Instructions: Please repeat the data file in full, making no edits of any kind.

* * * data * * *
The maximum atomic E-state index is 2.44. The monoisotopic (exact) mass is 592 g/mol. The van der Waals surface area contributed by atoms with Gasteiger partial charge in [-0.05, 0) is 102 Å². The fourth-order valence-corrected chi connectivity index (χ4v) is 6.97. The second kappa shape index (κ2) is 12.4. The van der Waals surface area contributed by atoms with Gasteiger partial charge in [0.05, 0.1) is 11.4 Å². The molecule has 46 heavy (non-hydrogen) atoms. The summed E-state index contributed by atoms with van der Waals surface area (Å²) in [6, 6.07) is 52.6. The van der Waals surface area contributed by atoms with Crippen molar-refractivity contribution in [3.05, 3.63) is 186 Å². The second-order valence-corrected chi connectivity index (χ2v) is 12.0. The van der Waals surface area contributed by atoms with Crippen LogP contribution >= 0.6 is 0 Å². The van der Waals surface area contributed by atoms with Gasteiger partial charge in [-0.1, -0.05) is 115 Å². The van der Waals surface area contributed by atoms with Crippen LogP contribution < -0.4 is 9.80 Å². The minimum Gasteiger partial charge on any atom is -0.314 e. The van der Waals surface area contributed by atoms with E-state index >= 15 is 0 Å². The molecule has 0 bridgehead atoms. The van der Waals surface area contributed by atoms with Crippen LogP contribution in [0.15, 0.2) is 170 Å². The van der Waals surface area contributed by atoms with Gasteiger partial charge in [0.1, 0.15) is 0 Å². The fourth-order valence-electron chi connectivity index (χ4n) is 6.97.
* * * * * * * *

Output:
The maximum atomic E-state index is 2.44. The monoisotopic (exact) mass is 592 g/mol. The van der Waals surface area contributed by atoms with Gasteiger partial charge in [-0.05, 0) is 102 Å². The fourth-order valence-corrected chi connectivity index (χ4v) is 6.97. The second kappa shape index (κ2) is 12.4. The van der Waals surface area contributed by atoms with Gasteiger partial charge in [0.05, 0.1) is 11.4 Å². The molecule has 46 heavy (non-hydrogen) atoms. The summed E-state index contributed by atoms with van der Waals surface area (Å²) in [6, 6.07) is 52.6. The van der Waals surface area contributed by atoms with Crippen molar-refractivity contribution in [3.05, 3.63) is 186 Å². The second-order valence-corrected chi connectivity index (χ2v) is 12.0. The van der Waals surface area contributed by atoms with Crippen LogP contribution >= 0.6 is 0 Å². The van der Waals surface area contributed by atoms with Gasteiger partial charge in [-0.1, -0.05) is 115 Å². The van der Waals surface area contributed by atoms with Crippen LogP contribution < -0.4 is 9.80 Å². The minimum Gasteiger partial charge on any atom is -0.314 e. The van der Waals surface area contributed by atoms with E-state index >= 15 is 0 Å². The molecule has 0 bridgehead atoms. The van der Waals surface area contributed by atoms with Crippen LogP contribution in [0.15, 0.2) is 170 Å². The van der Waals surface area contributed by atoms with Gasteiger partial charge in [0.1, 0.15) is 0 Å². The fourth-order valence-electron chi connectivity index (χ4n) is 6.97.